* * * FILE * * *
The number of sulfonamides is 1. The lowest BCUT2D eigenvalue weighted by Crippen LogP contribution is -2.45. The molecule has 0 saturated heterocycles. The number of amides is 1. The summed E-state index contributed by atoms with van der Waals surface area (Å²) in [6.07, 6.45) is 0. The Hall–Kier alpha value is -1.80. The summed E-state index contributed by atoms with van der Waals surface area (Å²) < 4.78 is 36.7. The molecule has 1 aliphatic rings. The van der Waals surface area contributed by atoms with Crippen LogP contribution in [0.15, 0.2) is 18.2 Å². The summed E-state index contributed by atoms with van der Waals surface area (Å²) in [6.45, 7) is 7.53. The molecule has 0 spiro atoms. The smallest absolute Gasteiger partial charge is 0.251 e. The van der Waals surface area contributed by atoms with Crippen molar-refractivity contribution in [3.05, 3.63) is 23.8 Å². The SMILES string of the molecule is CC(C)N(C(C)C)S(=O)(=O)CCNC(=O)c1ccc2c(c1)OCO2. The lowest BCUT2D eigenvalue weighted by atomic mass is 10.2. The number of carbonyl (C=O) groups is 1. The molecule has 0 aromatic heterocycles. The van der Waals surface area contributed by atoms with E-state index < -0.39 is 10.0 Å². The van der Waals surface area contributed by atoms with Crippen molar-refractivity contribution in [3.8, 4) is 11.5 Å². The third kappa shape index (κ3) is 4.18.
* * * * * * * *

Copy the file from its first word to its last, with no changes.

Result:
The number of sulfonamides is 1. The lowest BCUT2D eigenvalue weighted by Crippen LogP contribution is -2.45. The molecule has 0 saturated heterocycles. The number of amides is 1. The summed E-state index contributed by atoms with van der Waals surface area (Å²) in [6.07, 6.45) is 0. The Hall–Kier alpha value is -1.80. The summed E-state index contributed by atoms with van der Waals surface area (Å²) < 4.78 is 36.7. The molecule has 1 aliphatic rings. The van der Waals surface area contributed by atoms with Crippen LogP contribution in [0.15, 0.2) is 18.2 Å². The summed E-state index contributed by atoms with van der Waals surface area (Å²) in [6.45, 7) is 7.53. The molecule has 0 spiro atoms. The smallest absolute Gasteiger partial charge is 0.251 e. The van der Waals surface area contributed by atoms with Crippen molar-refractivity contribution in [3.05, 3.63) is 23.8 Å². The SMILES string of the molecule is CC(C)N(C(C)C)S(=O)(=O)CCNC(=O)c1ccc2c(c1)OCO2. The lowest BCUT2D eigenvalue weighted by atomic mass is 10.2. The number of carbonyl (C=O) groups is 1. The molecule has 0 aromatic heterocycles. The van der Waals surface area contributed by atoms with E-state index < -0.39 is 10.0 Å². The van der Waals surface area contributed by atoms with Crippen molar-refractivity contribution in [3.8, 4) is 11.5 Å². The third kappa shape index (κ3) is 4.18.